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Screamride Review

Frontier Developments and Microsoft Studios have brought us Screamride in hopes of exciting Xbox One and Xbox 360 owners with a new roller coaster building simulator. It’s too bad that the majority of the game is a bore and severely lacking in fresh or exciting content.

Screamride takes place in a future where a company called Screamworks is trying to raise the bar in amusement rides and entertainment. You play as a new, unnamed Screamworks employee who is tasked with showing off your skills as a roller coaster builder (or destroyer). This setting, although it may sound interesting, causes one of the largest issues with the game. The “futuristic” look makes the settings seem dull and lacking in personality. Capitalizing on colorful backdrops, characters, and environments would have made the game more exciting even with the lacking gameplay.

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The characters are simply painful to look at and listen to.

The game does technically look nice enough. The textures are well done, and the water effect is very good, and I will admit that the first few times I watched a building crumble in real time was very enjoyable. The camera work is also (usually) fantastic, in all but one instance which I will explain later.  I noticed some frame rate issues, but the game’s main issue graphically is the drab art direction. The game’s music consists of very forgettable, generic electronic tunes, but at least the sound design is decent enough. Cutscenes repeat often and are very rarely entertaining. You’ll find yourself mashing on the A button every time they show up, and they sadly show up way too often (before and after every single minigame). The extent of the humor presented is basically: “Ha! Look! Someone hurt themselves after falling off of an object!” The developers made a bad decision by making the characters an uncanny mix of realistic and cartoony. They really should have went for one or the other; it could have made the cutscenes much more entertaining. The characters were incredibly obnoxious and were usually having a lot more fun than I was. Every time one of the riders would yell at the camera with a horrid wide-angle lens, I wanted to punch something. The riders, along with the absolutely lifeless robotic narrotor, make the atmosphere and world a complete failure.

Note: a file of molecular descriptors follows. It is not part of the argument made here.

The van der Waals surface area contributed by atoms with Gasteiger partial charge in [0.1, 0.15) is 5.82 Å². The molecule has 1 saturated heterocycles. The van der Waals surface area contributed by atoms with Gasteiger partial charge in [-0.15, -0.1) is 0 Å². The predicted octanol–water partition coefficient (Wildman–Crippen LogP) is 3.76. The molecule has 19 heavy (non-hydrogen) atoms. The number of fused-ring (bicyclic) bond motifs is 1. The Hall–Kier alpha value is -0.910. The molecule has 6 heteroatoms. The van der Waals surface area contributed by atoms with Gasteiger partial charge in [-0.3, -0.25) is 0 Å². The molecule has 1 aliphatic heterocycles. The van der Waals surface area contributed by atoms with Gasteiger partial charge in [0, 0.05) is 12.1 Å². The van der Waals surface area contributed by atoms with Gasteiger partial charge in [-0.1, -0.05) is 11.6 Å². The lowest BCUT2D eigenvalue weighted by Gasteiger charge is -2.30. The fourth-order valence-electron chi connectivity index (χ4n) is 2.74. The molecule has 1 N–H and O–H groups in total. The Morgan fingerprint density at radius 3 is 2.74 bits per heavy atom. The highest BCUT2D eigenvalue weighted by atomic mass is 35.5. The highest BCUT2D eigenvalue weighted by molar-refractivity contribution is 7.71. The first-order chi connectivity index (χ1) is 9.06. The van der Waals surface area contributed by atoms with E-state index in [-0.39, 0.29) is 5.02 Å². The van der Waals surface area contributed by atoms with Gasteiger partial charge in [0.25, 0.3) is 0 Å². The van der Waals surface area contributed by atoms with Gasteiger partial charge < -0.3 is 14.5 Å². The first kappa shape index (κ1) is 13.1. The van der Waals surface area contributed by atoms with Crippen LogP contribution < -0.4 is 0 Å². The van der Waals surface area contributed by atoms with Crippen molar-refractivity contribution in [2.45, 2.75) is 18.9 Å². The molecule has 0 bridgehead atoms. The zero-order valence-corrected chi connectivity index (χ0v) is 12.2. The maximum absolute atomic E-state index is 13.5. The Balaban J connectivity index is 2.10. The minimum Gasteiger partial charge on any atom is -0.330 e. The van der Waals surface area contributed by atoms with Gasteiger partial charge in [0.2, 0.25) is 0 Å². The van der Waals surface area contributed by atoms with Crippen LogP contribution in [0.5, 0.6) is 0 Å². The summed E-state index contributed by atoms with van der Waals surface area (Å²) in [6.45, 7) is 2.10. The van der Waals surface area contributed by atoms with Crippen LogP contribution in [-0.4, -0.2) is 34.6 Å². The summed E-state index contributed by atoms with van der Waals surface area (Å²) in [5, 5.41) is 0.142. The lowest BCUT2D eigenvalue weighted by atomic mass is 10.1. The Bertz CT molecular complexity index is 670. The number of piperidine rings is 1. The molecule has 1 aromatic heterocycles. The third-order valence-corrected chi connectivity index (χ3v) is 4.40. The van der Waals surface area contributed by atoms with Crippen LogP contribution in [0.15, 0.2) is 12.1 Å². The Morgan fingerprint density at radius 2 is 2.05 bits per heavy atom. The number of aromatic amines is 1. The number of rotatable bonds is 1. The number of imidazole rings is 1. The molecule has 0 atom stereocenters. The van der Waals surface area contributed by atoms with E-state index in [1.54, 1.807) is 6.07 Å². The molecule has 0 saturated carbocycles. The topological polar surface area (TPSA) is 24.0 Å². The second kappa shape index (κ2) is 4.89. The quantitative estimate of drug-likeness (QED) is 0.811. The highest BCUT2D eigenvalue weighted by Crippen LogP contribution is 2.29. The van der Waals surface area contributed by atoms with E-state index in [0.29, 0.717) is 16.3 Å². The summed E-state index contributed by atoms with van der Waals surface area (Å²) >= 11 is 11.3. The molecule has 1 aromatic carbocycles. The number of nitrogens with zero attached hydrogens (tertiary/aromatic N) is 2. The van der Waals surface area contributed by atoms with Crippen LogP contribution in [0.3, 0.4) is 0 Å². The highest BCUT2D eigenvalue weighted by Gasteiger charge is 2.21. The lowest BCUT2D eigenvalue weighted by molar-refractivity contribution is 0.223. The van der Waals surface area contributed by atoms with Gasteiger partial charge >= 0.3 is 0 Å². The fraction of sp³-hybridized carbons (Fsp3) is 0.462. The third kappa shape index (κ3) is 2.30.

The main campaign is made up of 3 different minigames: ScreamRider, Demolition Expert, and Engineer. ScreamRider gives you control over the roller coaster cart itself while it blasts though one of the game’s pre-made courses. Although the first few times playing this mode were legitimately exhilarating, mainly because of the great camera and blur effects, it became tiresome quickly. The gameplay mainly consists of tilting and braking your cart at the correct time, along with some timed button presses. Although the mode does add a few more obstacles throughout the campaign, it never feels like anything more than a minigame to play a few times before growing tired of it.